People around the country celebrated the importance of trails in their lives on April 23, 2022. Nearly 200 partner organizations and over 11,500 people from 50 states and the District of Columbia participated in Celebrate Trails Day, our annual celebration of America’s trails.
Special Trail Moments
From riding down Historic Route 66 to encountering black bears or overcoming a mountainous climb, so many great stories came to us from Celebrate Trails Day participants about the special moments they had on the trail—and what trails mean to them.
Chrissy from Crawley, West Virginia, had an interesting encounter with the wildlife in the Mountain State. “We recently biked the Greenbrier River Trail from Droop Mt. Tunnel to Beard,” she said. “We saw three black bears!”
While still relative newcomers to biking, Chrissy and her husband have already seen and felt the benefits of trails. “My husband and I have been biking only for about a year and a half,” she said. “It has really helped our stress levels and helped us get better sleep. We enjoy breathing the fresh air and hearing the river rush past. I think the best thing about trails is that you don’t have to worry about automobiles, and everyone is very friendly.”
Trails can also serve as a way of motivating people to get outside, as is the case with Krystal from New Braunfels, Texas. “I come to the Dry Comal Creek Trail five days a week to run. There are several of us, so we see each other every day, which is nice,” she said. “I love the proximity to my house, which lets me make the most of my run on my lunch break, but also the nature and the escape.”
Elizabeth from Dublin, Ohio, shared her magical trail moment from Easter Sunday. “On Easter, I hiked at Great Seal State Park in Chillicothe. I am trying to visit all the state parks in Ohio and collect the stamps,” she said.
“I read that the trails at Great Seal are very challenging. I randomly picked one and was off. It was beautiful but HARD. When I finally made it to the top, I found a forest full of tiny violets, spring beauties and delicate green leaves everywhere. It felt like I stumbled into a fairy garden. Hiking back down was almost harder! I absolutely loved the park and will definitely be back. I love being outside. I grew up going to national parks and spending evenings and weekends at the Metro Parks in Columbus. Visiting trails feels like home and a vacation all at once!”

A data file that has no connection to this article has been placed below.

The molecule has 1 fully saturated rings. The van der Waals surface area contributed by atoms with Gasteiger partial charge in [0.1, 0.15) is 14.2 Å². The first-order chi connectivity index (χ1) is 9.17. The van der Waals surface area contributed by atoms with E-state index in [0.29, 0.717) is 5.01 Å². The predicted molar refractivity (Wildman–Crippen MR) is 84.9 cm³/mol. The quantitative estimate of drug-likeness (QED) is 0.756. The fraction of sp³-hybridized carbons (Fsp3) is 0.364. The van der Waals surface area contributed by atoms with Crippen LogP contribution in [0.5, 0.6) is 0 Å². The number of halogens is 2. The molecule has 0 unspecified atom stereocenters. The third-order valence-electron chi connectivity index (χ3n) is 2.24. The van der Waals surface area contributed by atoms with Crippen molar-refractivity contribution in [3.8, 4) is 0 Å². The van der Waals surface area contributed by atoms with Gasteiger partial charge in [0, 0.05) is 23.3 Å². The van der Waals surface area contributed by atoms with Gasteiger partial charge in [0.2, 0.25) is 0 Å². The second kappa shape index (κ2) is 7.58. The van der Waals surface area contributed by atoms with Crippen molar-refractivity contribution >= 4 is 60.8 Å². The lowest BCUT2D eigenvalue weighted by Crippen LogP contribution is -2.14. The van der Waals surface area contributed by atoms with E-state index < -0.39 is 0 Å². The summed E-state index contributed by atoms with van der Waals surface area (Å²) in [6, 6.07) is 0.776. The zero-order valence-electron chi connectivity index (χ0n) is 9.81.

Ryan from Winchester, California, shared why hiking Tahquitz Peak via Devil’s Peak in the San Jacinto Mountains is his favorite trail experience. “It was one of the first real hikes I did with my youngest son and a teacher of his,” he said. “He thought he was ready for the hike, but he wasn't, and [he] nearly gave up several times during the first couple miles. Some gentle encouragement from me and the others in our party helped him get through it and continue the hike. It was a memorable bonding experience from my perspective.”
Some shared how they skipped a car trip and biked or walked to their Celebrate Trails Day event, like Bradley from Springfield, Missouri, who took to one of the most famous routes in America. “I rode to a local downtown trail from home,” he said. “My trail riding was short, but it was a fun downhill and then back out of the streets. Part of my journey was even on the Historic Route 66.”
Events on the Trail
We also wanted to share a few highlights from our event partners. And you can also see more on our social media wall! These Celebrate Trails Day activities provide motivation and encouragement for people to get outside and be physically active.
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The Impact of Celebrate Trails Day
In a survey of Celebrate Trails Day participants by RTC, respondents said they marked the annual observance by bicycling (53%), walking or running (51%), enjoying nature (28%), volunteering (7%) or birding (7%).
The Centers for Disease Control and Prevention (CDC) reports that 25% of Americans are inactive and that increasing our physical activity is one of the best things we can do for our health. A new finding from the Community Preventive Services Task Force recommends parks, trails and greenways as infrastructure interventions that increase physical activity. These improvements, however, need to be combined with community engagement to increase awareness, expand programs and enhance access. We couldn’t agree more. In fact, Celebrate Trails Day respondents indicated that more than 80% go on trails weekly, and 18% are daily users!
The benefits of physical activity have also been shown in a new study published this April in JAMA Psychiatry, which found that those who regularly exercised half the recommended weekly amount lowered their risk of depression by 18%. The study also found that those who were meeting recommended physical activity levels reduced their risk of depression by 25%.
Among respondents to RTC’s Celebrate Trails Day Survey, 1 in 4 (23%) shared that they typically get 30 minutes of physical activity five days a week, meeting the recommended 150 minutes of moderate-intensity physical activity adults should get each week. And 95 % of participants shared that being on trails helped to reduce their stress levels.
Related: Experts Point to Safe Spaces Away From Busy Streets, Like Trails, As Essential to Inspiring People to Be Active
Supporters and Sponsors
Celebrate Trails Day is supported by “Parks for All” championed by Hydro Flask, Athletic Brewing Company, Catrike, Clif Family Foundation, the CDC's “Active People, Healthy Nation” initiative, Dogfish Head, Mirrycle, the Recreate Responsibly Coalition, IZIP and Warm Peet.
Thank you to everyone for getting outside and sharing your love for America’s trails. We hope you continue your exploration of the country’s 40,000 miles of multiuse trails every day and look forward to seeing you participate in Celebrate Trails Day next year!
P.S. Save the Date for Celebrate Trails Day 2023 on April 22!